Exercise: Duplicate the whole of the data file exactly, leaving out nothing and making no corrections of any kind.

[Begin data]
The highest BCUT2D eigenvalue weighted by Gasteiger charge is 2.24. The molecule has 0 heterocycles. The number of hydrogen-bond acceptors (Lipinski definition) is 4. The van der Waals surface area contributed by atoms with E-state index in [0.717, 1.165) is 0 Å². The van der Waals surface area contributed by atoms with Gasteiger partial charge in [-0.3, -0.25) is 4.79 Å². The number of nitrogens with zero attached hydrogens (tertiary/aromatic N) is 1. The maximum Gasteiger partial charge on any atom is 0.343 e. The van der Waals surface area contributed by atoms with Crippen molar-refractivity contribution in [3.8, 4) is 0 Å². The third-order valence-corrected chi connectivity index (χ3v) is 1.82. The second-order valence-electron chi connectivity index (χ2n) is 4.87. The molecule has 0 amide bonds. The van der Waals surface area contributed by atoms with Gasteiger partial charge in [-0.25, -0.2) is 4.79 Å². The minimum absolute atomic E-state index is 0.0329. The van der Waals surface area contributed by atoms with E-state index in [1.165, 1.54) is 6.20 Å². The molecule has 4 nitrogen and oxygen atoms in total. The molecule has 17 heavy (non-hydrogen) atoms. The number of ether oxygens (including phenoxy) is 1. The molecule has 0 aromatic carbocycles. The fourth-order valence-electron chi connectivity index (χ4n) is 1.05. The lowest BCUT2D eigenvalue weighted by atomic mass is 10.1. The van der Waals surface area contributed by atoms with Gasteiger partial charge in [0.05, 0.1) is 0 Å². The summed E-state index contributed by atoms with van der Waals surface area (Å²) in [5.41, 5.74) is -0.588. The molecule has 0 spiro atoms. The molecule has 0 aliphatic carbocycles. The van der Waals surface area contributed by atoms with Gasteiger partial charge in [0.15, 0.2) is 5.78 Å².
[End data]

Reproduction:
The highest BCUT2D eigenvalue weighted by Gasteiger charge is 2.24. The molecule has 0 heterocycles. The number of hydrogen-bond acceptors (Lipinski definition) is 4. The van der Waals surface area contributed by atoms with E-state index in [0.717, 1.165) is 0 Å². The van der Waals surface area contributed by atoms with Gasteiger partial charge in [-0.3, -0.25) is 4.79 Å². The number of nitrogens with zero attached hydrogens (tertiary/aromatic N) is 1. The maximum Gasteiger partial charge on any atom is 0.343 e. The van der Waals surface area contributed by atoms with Crippen molar-refractivity contribution in [3.8, 4) is 0 Å². The third-order valence-corrected chi connectivity index (χ3v) is 1.82. The second-order valence-electron chi connectivity index (χ2n) is 4.87. The molecule has 0 amide bonds. The van der Waals surface area contributed by atoms with Gasteiger partial charge in [-0.25, -0.2) is 4.79 Å². The minimum absolute atomic E-state index is 0.0329. The van der Waals surface area contributed by atoms with E-state index in [1.165, 1.54) is 6.20 Å². The molecule has 4 nitrogen and oxygen atoms in total. The molecule has 17 heavy (non-hydrogen) atoms. The number of ether oxygens (including phenoxy) is 1. The molecule has 0 aromatic carbocycles. The fourth-order valence-electron chi connectivity index (χ4n) is 1.05. The lowest BCUT2D eigenvalue weighted by atomic mass is 10.1. The van der Waals surface area contributed by atoms with Gasteiger partial charge in [0.05, 0.1) is 0 Å². The summed E-state index contributed by atoms with van der Waals surface area (Å²) in [5.41, 5.74) is -0.588. The molecule has 0 spiro atoms. The molecule has 0 aliphatic carbocycles. The van der Waals surface area contributed by atoms with Gasteiger partial charge in [0.15, 0.2) is 5.78 Å².